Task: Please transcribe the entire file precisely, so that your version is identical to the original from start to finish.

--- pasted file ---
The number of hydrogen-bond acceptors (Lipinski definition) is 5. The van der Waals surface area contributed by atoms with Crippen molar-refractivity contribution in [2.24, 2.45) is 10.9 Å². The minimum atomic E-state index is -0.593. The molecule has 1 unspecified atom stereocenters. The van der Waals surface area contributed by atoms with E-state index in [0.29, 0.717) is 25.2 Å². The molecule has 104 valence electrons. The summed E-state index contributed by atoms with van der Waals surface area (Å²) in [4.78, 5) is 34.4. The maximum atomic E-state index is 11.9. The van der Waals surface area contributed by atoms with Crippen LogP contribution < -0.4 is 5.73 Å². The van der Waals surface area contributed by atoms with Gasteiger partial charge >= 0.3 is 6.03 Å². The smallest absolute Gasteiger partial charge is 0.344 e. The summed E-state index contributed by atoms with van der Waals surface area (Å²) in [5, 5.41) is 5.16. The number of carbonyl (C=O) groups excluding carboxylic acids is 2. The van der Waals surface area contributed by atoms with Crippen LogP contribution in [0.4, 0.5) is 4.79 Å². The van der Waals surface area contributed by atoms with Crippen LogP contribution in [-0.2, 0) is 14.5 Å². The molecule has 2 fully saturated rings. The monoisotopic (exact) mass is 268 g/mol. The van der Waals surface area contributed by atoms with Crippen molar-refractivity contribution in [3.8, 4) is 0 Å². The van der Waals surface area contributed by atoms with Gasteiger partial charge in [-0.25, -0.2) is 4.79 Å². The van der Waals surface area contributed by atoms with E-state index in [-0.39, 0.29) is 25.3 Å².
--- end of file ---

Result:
The number of hydrogen-bond acceptors (Lipinski definition) is 5. The van der Waals surface area contributed by atoms with Crippen molar-refractivity contribution in [2.24, 2.45) is 10.9 Å². The minimum atomic E-state index is -0.593. The molecule has 1 unspecified atom stereocenters. The van der Waals surface area contributed by atoms with E-state index in [0.29, 0.717) is 25.2 Å². The molecule has 104 valence electrons. The summed E-state index contributed by atoms with van der Waals surface area (Å²) in [4.78, 5) is 34.4. The maximum atomic E-state index is 11.9. The van der Waals surface area contributed by atoms with Crippen LogP contribution < -0.4 is 5.73 Å². The van der Waals surface area contributed by atoms with Gasteiger partial charge >= 0.3 is 6.03 Å². The smallest absolute Gasteiger partial charge is 0.344 e. The summed E-state index contributed by atoms with van der Waals surface area (Å²) in [5, 5.41) is 5.16. The number of carbonyl (C=O) groups excluding carboxylic acids is 2. The van der Waals surface area contributed by atoms with Crippen LogP contribution in [0.4, 0.5) is 4.79 Å². The van der Waals surface area contributed by atoms with Crippen LogP contribution in [-0.2, 0) is 14.5 Å². The molecule has 2 fully saturated rings. The monoisotopic (exact) mass is 268 g/mol. The van der Waals surface area contributed by atoms with Crippen molar-refractivity contribution in [3.8, 4) is 0 Å². The van der Waals surface area contributed by atoms with Gasteiger partial charge in [-0.25, -0.2) is 4.79 Å². The van der Waals surface area contributed by atoms with E-state index in [-0.39, 0.29) is 25.3 Å².